Vince Gill – Guitar Slinger (review)

2011 is proving to be one of those years when you get a cluster of great albums from major country artists. There’s a new Alan Jackson due in the shops soon (its first single “Long Way to Go” is on iTunes now), and we’ve recently seen very good records from the likes of Martina McBride (ELEVEN, well worth a listen) and Miranda Lambert (Four the Record, another corker).

Earlier in the year we had Stronger from Sara Evans and This is Country Music from Brad Paisley, both vying along with the two above to be the Best Country Album of 2011. But it’s Game Over when you hear the new Vince Gill: Guitar Slinger is the album I’ve wanted him to release for a long time.

Mr Gill’s last outing was These Days in 2006, a four (count ’em) album set, covering different styles, genres, and collaborators. It was a typically generous (43 songs!) offering from an artist whose integrity is beyond question. The price of These Days, when I bought it, was a little more than the cost of a single album. It’s now on iTunes for £15.99, which probably seems a bit steep if you’re not familiar with Mr Gill’s music. He clearly had a lot of material he wanted to put out, and he also wanted to take something of a career break to recharge his batteries. He has made guest appearances here and there, and there was a compo, but Guitar Slinger is the first new material in five years.

Mr Gill is versatile and talented, but his record company obviously realised a long time ago that there was gold in them there ballads. So there have been a lot of those over the years, and to be radio-friendly, his unbelievably good guitaring has taken a back seat. His truly soulful singing voice is about as far from Country standard as you can get, and his guitar playing is so subtle and tasteful that other players like Mr Paisley and Mr Urban get all the attention. Like George Harrison and Mike Campbell, he always puts the song first. His harmony vocals make him the number one choice for any female singer looking for a duet, as his voice blends beautifully with any other.

Starting as a banjo player in Pure Prairie League, Mr Gill’s solo career started in 1983. His Wikipedia entry suggests he was once asked to join Dire Straits, which might have made for one tasteful guitar player too many in that particular line-up.

Like other Nashville musicians, Mr Gill had a large number of instruments in storage when floods hit Nashville last year, including a Telecaster prototype that he later auctioned to raise money for the flood relief charity (he also organised a concert that raised $1.7 million). Luckily for him, his most precious Tele was with him at the time of the flood and this album seems to be a response to the losses and the spared. There are two versions of the album. The Deluxe version has three extra tracks. I thought I’d ordered regular, but ended up with Deluxe. I tend to prefer a shorter album. Deluxe comes in at over an hour.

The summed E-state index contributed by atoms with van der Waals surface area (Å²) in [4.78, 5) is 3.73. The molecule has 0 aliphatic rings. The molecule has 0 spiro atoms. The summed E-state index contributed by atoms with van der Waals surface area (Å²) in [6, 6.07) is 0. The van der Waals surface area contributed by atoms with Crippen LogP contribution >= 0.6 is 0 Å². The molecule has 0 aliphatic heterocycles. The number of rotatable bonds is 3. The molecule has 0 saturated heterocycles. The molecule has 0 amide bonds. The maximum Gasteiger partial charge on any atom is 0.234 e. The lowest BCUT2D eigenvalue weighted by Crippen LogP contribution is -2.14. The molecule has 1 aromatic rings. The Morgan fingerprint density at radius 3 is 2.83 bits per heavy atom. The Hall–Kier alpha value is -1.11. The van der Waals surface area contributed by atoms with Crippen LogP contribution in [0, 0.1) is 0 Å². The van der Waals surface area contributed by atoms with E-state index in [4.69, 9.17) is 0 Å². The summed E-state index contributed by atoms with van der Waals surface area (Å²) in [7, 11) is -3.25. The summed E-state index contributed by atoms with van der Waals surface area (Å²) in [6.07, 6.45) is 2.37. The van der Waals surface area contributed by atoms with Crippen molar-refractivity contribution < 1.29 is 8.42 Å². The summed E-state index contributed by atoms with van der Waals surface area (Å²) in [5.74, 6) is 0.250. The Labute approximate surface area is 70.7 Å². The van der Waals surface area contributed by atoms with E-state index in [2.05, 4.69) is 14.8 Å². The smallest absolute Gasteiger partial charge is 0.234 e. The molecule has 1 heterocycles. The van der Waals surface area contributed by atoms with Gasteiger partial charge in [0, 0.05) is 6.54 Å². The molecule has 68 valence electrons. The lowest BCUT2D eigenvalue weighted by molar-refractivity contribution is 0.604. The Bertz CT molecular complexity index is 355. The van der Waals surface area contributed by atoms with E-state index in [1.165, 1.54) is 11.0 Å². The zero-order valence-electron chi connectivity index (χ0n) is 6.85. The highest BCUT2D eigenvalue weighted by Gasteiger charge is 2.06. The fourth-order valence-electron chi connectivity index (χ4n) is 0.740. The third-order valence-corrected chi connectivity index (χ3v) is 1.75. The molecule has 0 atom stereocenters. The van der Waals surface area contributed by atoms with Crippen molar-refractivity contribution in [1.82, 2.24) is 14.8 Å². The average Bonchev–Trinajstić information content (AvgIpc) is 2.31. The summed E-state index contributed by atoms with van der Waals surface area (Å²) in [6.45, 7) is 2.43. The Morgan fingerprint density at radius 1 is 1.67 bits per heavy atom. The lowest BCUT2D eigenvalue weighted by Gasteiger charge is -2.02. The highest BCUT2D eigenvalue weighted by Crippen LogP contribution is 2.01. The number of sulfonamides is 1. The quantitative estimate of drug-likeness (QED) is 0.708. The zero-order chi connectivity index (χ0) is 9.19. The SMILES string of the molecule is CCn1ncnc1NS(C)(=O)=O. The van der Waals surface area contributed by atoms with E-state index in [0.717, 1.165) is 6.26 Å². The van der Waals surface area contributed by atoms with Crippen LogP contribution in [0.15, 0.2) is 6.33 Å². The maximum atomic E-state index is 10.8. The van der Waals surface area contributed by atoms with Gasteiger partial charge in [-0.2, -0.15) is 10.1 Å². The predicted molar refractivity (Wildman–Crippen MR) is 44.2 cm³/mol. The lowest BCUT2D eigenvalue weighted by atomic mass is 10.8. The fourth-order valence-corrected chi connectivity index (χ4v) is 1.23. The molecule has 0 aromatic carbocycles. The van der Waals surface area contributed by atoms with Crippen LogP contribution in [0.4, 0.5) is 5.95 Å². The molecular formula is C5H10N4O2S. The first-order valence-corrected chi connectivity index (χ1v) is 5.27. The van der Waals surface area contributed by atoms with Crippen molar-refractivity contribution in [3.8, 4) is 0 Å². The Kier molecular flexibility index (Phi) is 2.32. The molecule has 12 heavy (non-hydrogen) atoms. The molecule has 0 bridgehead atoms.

Opening with a rocker (the title track; the Deluxe follows this with another rocker: “All Nighter Comin'”), which is a statement of intent, the album moves onto familiar Gill territory with a smooth, soulful ballad, “Tell Me Fool”. Songs like this have always been Gill’s strength, and he sometimes deigns to play a short, appropriate, guitar solo on them. On Guitar Slinger, he offers scorchingly good guitar on every track. For me, this is heaven. “Tell Me Fool” is the perfect Gill track. Give it a listen. It’s not just the notes that he plays; it’s all about the notes he doesn’t play. “Tell Me Fool” is followed by the gospel-styled “Threaten Me With Heaven”, which is another instant five-star favourite in iTunes.

“When the Lady Sings the Blues” moves from gospel/soul to blues (with blues guitar), and then we’re back to ballads with “When Lonely Comes Around”  (and “Who Wouldn’t Fall in Love With You” on Deluxe).

There’s lots to enjoy here, and this is definitely an album to play over and over again. My one complaint is that this is not yet released in the UK. I do wish record companies would wake up to the fact that there is this thing called the internet and that their silly games with release dates and territoriality are completely irrelevant. I ordered an import from Amazon.

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